In place of the North-South trams we now have an expensive commuter rail plan. It’s almost as if the right prefers transit projects that are 1) so stupendously expensive they may not get off the ground at all and 2) serve ONLY their suburban base voters. Oh wait, that’s exactly what the right prefers, and that’s exactly what we got from O’Brien.
Mayor Watson, in case people have forgotten, was not too keen on the stupendously expensive part. But he was eventually convinced that he had to accept the plan. And so he’s going to build it. But not for a penny more than the original 2.1 billion price tag. Ottawa is a town full of people with expertise in proposing endless policy options. What if we did it this way? What if we changed that? What if… What if we endlessly debate the effing east-west plan until in the end we get no new transit AT ALL.
Having killed North-South, people apparently think they can just wish the East-West into being a different system. No amount of “options” is going to make it a subway. No amount of options is going to make it a tram (a tram is surface rail with frequent stops). No amount of options is going to make it a system for tourists. It is by design a commuter rail replacement for the existing commuter bus Transitway. Moving a stop or adding a stop will not magically change it into something else. A commuter rail system delivers commuters to employment nodes at 9 and back home at 5. The current East-West system will do this.
The most you can do with an East-West commuter rail system is try to build some development around the stations, which I guess is one reason for the spectacularly overdesigned stations in the current plan (although I fear most of that soaring wood and steel will be replaced with concrete and plastic when the realities of a constant-dollar 2.1 billion budget collide with a construction schedule that doesn’t even start until 2013 and runs until 2019). The mostly likely scenario however given Ottawa’s developers and legal-political development environment is that we will have ugly towers dropped from the sky near transit stations, rather than actually building the walkable mini-village Transit Oriented Development Holy Grail.
There is a strong historical and logical argument for making Union Station a stop on this commuter rail line, what with it 1) actually being a train station and 2) being right on the path of the line. But apparently that would be far too logical for our multi-layers of government to implement. In which case the debate about whether commuters should be dumped to the east of the actual train station or to the west of it (or both) is kind of ridiculous. They will arrive regardless and scurry, gazing at their BlackBerries, to their designated work containers. The idea that tourists somehow stumble onto this commuter rail system, and that they have an “iconic experience” emerging in a jumble of suited commuters to see the glory of… a War Memorial surrounded by Elgin Street traffic, viewed from narrow lifeless sidewalks… it’s ridiculous.
We’re replacing commuter bus with commuter rail at great expense. It will be slightly better. But it’s either that, or just stick with commuter bus. There is no other alternative. Watson knows perfectly well if he doesn’t get this thing shovels-in-ground, six years after the last plan died, the alternative is that we NEVER BUILD ANYTHING.
In any case, commuter rail is fine. Commuter rail is nice. Endlessly re-fighting a battle around commuter rail is, however, a waste of time. The problem is not commuter rail. The problem is the car.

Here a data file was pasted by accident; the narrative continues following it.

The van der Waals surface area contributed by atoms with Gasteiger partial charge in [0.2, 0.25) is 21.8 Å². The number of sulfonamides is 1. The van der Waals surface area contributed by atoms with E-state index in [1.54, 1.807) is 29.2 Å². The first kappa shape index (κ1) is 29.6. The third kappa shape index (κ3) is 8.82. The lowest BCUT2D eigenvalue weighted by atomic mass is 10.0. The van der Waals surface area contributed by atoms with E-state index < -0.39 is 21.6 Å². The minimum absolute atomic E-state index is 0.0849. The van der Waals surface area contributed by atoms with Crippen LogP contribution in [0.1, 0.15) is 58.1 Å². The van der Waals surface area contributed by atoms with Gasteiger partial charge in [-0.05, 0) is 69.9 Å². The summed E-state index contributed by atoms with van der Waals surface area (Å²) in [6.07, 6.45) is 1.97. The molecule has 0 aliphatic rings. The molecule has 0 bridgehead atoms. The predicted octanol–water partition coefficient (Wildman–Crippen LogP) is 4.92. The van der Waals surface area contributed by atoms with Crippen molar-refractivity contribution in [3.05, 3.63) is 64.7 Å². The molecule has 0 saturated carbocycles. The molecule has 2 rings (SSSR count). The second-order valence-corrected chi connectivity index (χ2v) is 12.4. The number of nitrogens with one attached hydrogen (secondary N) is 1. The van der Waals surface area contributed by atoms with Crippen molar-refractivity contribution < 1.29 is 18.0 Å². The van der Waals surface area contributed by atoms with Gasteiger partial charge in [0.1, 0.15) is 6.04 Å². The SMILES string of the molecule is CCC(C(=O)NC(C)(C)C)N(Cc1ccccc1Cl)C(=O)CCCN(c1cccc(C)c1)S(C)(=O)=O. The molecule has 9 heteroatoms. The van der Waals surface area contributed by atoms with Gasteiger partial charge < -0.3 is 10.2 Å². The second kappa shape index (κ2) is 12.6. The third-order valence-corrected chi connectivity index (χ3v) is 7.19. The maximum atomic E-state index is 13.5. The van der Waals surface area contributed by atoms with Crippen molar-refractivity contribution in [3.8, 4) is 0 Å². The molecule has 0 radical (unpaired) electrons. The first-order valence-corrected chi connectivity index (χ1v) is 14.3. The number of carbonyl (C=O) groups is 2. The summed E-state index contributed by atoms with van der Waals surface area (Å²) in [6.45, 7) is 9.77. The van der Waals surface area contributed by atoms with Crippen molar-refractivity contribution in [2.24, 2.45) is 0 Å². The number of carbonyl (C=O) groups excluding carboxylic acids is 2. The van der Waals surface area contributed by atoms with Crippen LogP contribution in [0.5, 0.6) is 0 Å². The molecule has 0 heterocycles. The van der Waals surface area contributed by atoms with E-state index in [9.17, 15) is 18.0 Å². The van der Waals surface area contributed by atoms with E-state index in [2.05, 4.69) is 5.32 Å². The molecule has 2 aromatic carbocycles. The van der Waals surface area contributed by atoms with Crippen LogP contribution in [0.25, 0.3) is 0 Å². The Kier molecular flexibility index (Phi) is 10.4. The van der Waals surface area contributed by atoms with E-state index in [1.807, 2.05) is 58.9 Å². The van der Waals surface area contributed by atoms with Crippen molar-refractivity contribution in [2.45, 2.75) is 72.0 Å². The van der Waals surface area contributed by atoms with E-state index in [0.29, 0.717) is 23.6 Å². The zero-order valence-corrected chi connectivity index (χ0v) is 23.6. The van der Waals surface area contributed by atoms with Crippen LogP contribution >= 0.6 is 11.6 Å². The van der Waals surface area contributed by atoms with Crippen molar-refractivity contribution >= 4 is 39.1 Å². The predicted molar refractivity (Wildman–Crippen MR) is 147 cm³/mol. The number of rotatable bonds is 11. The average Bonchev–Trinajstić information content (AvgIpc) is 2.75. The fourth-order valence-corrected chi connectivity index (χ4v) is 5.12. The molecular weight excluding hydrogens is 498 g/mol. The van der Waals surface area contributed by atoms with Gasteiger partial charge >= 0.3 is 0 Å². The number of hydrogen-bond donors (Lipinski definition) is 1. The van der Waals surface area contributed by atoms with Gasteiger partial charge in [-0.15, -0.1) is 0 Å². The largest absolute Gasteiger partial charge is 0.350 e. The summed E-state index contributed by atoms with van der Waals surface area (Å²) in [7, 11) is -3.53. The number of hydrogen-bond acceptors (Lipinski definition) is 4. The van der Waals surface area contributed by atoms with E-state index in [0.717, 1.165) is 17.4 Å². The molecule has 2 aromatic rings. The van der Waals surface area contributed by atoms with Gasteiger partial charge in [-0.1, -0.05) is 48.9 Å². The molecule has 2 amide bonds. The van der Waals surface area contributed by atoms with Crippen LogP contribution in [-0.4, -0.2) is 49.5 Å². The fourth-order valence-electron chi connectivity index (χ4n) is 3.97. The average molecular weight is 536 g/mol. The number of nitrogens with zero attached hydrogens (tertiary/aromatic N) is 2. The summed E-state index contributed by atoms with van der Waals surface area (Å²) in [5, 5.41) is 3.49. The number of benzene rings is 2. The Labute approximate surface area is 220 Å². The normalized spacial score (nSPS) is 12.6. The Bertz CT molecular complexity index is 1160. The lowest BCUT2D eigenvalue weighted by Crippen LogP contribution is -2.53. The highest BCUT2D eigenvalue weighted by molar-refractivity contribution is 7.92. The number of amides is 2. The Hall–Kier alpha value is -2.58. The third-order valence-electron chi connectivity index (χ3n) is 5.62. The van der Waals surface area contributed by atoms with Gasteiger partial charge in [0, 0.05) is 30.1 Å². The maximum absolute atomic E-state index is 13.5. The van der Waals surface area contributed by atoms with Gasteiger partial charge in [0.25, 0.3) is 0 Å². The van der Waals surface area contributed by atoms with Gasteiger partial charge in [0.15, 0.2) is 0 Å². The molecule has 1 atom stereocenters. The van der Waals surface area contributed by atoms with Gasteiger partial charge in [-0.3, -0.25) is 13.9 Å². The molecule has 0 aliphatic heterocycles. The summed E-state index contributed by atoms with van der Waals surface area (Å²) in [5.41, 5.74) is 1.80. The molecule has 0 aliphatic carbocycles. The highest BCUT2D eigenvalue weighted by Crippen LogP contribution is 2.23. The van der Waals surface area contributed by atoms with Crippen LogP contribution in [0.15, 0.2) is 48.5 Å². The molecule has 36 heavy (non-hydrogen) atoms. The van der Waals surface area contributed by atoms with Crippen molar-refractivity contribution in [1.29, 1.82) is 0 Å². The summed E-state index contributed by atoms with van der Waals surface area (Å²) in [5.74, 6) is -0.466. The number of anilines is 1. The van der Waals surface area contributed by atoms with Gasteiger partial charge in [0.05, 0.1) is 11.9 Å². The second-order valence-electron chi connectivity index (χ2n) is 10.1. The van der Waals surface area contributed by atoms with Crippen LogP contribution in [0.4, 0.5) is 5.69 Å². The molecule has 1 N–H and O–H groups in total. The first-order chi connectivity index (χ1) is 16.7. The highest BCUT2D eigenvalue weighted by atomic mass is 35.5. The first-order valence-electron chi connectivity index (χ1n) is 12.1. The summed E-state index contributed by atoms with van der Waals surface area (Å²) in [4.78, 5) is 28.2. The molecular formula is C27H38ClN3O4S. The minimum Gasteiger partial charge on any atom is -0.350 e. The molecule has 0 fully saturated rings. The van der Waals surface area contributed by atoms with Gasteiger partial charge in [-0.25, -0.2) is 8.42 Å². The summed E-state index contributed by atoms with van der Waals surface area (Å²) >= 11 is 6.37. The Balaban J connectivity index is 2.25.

Now let’s put this in context: the car is a great rural technology. Getting from farm to village in a car on a dirt road is much nicer and more sensible than riding there in a cart. Webbing the countryside with roads is perfectly fine. The problem with the car is not the technology itself, it’s a technology mismatch. The car is a terrible mass transportation solution. The car is a terrible high-speed transportation solution. The car is an absolutely incompatible technology with the city. We didn’t know this at the time. But we know it now. Which means the solution is to unwind the presence of the car in the city. This is actually easy to do in our pre-car cities. (We used to understand this so well that most of New York and even Los Angeles was designed for rail – rail on the streets, rail across the bridges – rail which incidentally, and obviously when you think about it, carried more people in and around those cities before the single-occupancy car than the street infrastructure can move now, half a century or more later.)
(It is hugely painful to fix the suburbs which were designed for the car, but that’s not my concern.)
We already know that you can move more people, safely and rapidly, with surface rail (and underground rail where densities warrant). I already wrote an entire post about transportation. This is a solved problem with proven results worldwide. It is not currently a solved problem in Ottawa, but it will eventually be. The main question is how to hasten that solution. That means instead of endlessly arguing about this imperfect-but-ok commuter rail, fight the car. Yes I mean War on the Car. Not on drivers. Not on people. On the car. It’s a ridiculous 2 tonne metal can containing usually a single person. It’s as if people entered the city on elephants. It would be a fucking absurd transportation technology for the city even without the pollution, particulates, noise, parking demands and oh yeah CONSTANT KILLING OF PEOPLE.
So please, Ottawa activists, devote your energy as follows:
- Many fewer cars in the city
- Much slower (30km/h or less) cars in the city.
- Public space reclaimed for greenspace, childen playing, pedestrians, cyclists and transit.
Remember, there are no streets, no arterials, there is just public space between buildings. It belongs to us, for a diversity of purposes. We surrendered it all to the car. That is the battle to fight. Fight the car.